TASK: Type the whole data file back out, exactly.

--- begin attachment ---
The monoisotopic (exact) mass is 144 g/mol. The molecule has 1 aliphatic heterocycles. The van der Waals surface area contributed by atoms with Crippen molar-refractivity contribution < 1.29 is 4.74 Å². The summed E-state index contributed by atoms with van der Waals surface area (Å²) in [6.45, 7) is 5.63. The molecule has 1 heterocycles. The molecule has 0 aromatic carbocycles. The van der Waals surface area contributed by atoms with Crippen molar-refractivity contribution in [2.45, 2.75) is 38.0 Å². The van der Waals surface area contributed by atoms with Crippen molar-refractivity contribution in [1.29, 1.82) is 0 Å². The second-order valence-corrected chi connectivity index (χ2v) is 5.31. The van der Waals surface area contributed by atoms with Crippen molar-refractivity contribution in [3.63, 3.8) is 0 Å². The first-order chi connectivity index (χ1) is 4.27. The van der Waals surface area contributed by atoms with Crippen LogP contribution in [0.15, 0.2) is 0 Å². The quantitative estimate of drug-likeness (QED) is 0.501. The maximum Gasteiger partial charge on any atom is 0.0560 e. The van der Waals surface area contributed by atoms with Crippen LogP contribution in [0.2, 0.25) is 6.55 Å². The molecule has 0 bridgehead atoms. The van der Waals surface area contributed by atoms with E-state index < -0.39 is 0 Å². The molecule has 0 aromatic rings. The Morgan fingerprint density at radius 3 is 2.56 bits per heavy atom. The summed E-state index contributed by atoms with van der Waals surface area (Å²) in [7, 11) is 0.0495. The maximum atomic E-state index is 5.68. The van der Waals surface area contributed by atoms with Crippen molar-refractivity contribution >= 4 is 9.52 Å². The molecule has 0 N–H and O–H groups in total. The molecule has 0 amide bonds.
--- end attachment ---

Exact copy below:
The monoisotopic (exact) mass is 144 g/mol. The molecule has 1 aliphatic heterocycles. The van der Waals surface area contributed by atoms with Crippen molar-refractivity contribution < 1.29 is 4.74 Å². The summed E-state index contributed by atoms with van der Waals surface area (Å²) in [6.45, 7) is 5.63. The molecule has 1 heterocycles. The molecule has 0 aromatic carbocycles. The van der Waals surface area contributed by atoms with Crippen molar-refractivity contribution in [2.45, 2.75) is 38.0 Å². The van der Waals surface area contributed by atoms with Crippen molar-refractivity contribution in [1.29, 1.82) is 0 Å². The second-order valence-corrected chi connectivity index (χ2v) is 5.31. The van der Waals surface area contributed by atoms with Crippen molar-refractivity contribution in [3.63, 3.8) is 0 Å². The first-order chi connectivity index (χ1) is 4.27. The van der Waals surface area contributed by atoms with Crippen LogP contribution in [0.15, 0.2) is 0 Å². The quantitative estimate of drug-likeness (QED) is 0.501. The maximum Gasteiger partial charge on any atom is 0.0560 e. The van der Waals surface area contributed by atoms with Crippen LogP contribution in [0.2, 0.25) is 6.55 Å². The molecule has 0 bridgehead atoms. The van der Waals surface area contributed by atoms with E-state index < -0.39 is 0 Å². The molecule has 0 aromatic rings. The Morgan fingerprint density at radius 3 is 2.56 bits per heavy atom. The summed E-state index contributed by atoms with van der Waals surface area (Å²) in [7, 11) is 0.0495. The maximum atomic E-state index is 5.68. The van der Waals surface area contributed by atoms with Crippen molar-refractivity contribution >= 4 is 9.52 Å². The molecule has 0 N–H and O–H groups in total. The molecule has 0 amide bonds.